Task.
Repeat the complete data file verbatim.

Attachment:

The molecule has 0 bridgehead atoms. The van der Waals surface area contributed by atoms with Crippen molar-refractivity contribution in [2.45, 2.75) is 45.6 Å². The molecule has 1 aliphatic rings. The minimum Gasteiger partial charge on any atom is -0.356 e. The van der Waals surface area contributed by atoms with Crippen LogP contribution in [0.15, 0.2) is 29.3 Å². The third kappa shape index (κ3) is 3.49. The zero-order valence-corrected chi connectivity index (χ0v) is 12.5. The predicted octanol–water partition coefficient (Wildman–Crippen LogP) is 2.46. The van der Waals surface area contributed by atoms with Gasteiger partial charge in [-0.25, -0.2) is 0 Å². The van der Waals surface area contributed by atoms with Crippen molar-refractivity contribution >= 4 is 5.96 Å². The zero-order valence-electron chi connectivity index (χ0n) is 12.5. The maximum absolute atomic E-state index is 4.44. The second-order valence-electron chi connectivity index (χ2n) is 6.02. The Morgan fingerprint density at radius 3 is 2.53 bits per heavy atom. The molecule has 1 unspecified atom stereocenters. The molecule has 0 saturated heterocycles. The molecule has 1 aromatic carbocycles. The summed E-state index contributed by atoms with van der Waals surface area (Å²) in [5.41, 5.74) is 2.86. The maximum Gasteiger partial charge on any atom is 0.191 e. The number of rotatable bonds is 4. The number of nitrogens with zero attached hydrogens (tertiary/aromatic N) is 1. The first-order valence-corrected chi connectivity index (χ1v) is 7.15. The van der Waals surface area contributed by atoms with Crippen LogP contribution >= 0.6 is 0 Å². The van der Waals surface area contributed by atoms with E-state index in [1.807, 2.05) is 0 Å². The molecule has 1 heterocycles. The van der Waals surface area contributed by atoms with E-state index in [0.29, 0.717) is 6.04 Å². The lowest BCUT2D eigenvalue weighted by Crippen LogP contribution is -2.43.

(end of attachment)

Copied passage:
The molecule has 0 bridgehead atoms. The van der Waals surface area contributed by atoms with Crippen molar-refractivity contribution in [2.45, 2.75) is 45.6 Å². The molecule has 1 aliphatic rings. The minimum Gasteiger partial charge on any atom is -0.356 e. The van der Waals surface area contributed by atoms with Crippen LogP contribution in [0.15, 0.2) is 29.3 Å². The third kappa shape index (κ3) is 3.49. The zero-order valence-corrected chi connectivity index (χ0v) is 12.5. The predicted octanol–water partition coefficient (Wildman–Crippen LogP) is 2.46. The van der Waals surface area contributed by atoms with Gasteiger partial charge in [-0.25, -0.2) is 0 Å². The van der Waals surface area contributed by atoms with Crippen molar-refractivity contribution >= 4 is 5.96 Å². The zero-order valence-electron chi connectivity index (χ0n) is 12.5. The maximum absolute atomic E-state index is 4.44. The second-order valence-electron chi connectivity index (χ2n) is 6.02. The Morgan fingerprint density at radius 3 is 2.53 bits per heavy atom. The molecule has 1 unspecified atom stereocenters. The molecule has 0 saturated heterocycles. The molecule has 1 aromatic carbocycles. The summed E-state index contributed by atoms with van der Waals surface area (Å²) in [5.41, 5.74) is 2.86. The maximum Gasteiger partial charge on any atom is 0.191 e. The number of rotatable bonds is 4. The number of nitrogens with zero attached hydrogens (tertiary/aromatic N) is 1. The first-order valence-corrected chi connectivity index (χ1v) is 7.15. The van der Waals surface area contributed by atoms with Crippen LogP contribution >= 0.6 is 0 Å². The van der Waals surface area contributed by atoms with E-state index in [1.807, 2.05) is 0 Å². The molecule has 1 heterocycles. The van der Waals surface area contributed by atoms with E-state index in [0.29, 0.717) is 6.04 Å². The lowest BCUT2D eigenvalue weighted by Crippen LogP contribution is -2.43.